In 1950, a small wooden church began to take shape on Killeen’s horizon.
On top of its foundation stood four walls, some windows and rows of pews with a simple, strong-peaked roof that reached for the heavens.
For 64 years, Killeen’s oldest historically African-American church, Simmonsville Missionary Baptist, has served as a spiritual trailblazer representing hope, healing and refuge in the community.
The church, originally named Long Star Community Baptist, stands on land donated by William “Bill” Simmons, a
property owner and the son of a Baptist preacher. Simmons, who was white, played a significant role in the founding of the church, according to Melba Olean Davis, 85, the last surviving charter member.
She recently recalled the influence Simmons had on the church. “We didn’t have enough votes for a quorum and that was a problem. Mr. Simmons became a temporary church member in order to cast his vote to build the church for blacks.”
Davis said Simmons was a “very good Christian” for helping the church get started.
In return for his good deed, the congregation honored Simmons and his family in 1954 by changing the church’s name to Simmonsville Missionary Baptist.
Four pastors have served the church since its inception, including J.W. Bosier from 1951 to 1953 and A.R.D. Hubbard from 1954 to 1971.
When Hubbard retired in 1971, H.E. Debose Sr., then an assistant pastor at Marlboro Heights Missionary Baptist Church, filled in until a new pastor, Eddie B. Coppage Jr., arrived in 1973.
Coppage Jr. served until 1983, when DeBose took over. DeBose still serves as pastor today.
The church purchased an Army barracks in 1954 and moved it to 3314 Todd St., where it was remodeled into a larger sanctuary. A strong community effort completed renovations, installing paneling on the inside, siding on the exterior, and a brick front entrance. That building is now used as the Junior Church.
In 1973, the current church building opened at 509 S. 42nd St.
When DeBose, also a retired X-ray technician, took over in 1983, the church only had 47 members and 23 teenagers.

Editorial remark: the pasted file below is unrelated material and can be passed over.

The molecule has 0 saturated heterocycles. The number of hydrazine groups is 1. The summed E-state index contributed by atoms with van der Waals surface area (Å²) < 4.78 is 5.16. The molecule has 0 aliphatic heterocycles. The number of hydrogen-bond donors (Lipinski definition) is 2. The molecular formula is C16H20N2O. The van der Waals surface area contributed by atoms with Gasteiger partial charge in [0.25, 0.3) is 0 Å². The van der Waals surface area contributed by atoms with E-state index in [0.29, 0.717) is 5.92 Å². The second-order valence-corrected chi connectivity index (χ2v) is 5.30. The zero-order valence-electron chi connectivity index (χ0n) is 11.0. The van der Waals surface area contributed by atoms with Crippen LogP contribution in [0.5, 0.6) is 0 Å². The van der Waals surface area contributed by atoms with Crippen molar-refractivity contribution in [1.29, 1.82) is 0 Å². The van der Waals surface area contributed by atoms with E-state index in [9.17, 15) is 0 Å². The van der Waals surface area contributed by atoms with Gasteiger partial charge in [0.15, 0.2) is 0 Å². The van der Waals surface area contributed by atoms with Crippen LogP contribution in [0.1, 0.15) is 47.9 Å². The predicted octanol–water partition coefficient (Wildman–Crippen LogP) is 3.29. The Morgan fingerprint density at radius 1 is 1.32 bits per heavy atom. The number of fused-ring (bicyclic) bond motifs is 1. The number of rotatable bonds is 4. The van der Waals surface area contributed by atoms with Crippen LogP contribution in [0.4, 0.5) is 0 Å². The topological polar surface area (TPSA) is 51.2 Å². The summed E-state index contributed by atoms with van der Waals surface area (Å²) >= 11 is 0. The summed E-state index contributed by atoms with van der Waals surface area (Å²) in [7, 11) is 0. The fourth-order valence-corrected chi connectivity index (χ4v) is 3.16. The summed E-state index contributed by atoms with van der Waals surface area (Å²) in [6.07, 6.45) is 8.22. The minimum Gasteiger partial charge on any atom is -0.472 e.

A year later, the congregation had grown to 203 and now boasts more than 700 members.
DeBose credits the military community for helping the church grow and spreading the church’s message around the world.
“The Lord just added to the church, it was all him,” he said. “We just carry out his mission.” DeBose and his wife, Mildred B. DeBose, have been married for 58 years.
Mildred DeBose, a quiet woman who walks in her faith, was also a trailblazer in Killeen’s black community. In the 1950s, she and her older sister, Ardella, were bused from Fort Hood to T.B. Harris High School in Belton because Killeen High School was not integrated. After segregation ended, she became the first black student to graduate from Killeen High, in 1958.
“We can make it with the Lord in our lives and helping us when we don’t know how to do for ourselves,” said the pastor’s wife, recalling her school days.
Marisa Nichols, the DeBoses’ oldest daughter and manager of her mom’s La Mil Beauty Salon, takes pride in her mother’s accomplishments.
“My mother’s a virtuous woman, and she was always persistent saying, ‘You can do it, just pray,’’ Nichols said.
More than 60 years after its inception, Simmonsville Missionary Baptist Church is still a small community church. But with multiple ministries, a Sunday school, and a foreign mission led by the pastor to Belize each year, the church’s spiritual outreach is wide.
“Our church is about saving souls, leading people to Christ and giving them a sense of direction,” the pastor said. “It’s about how to serve them.”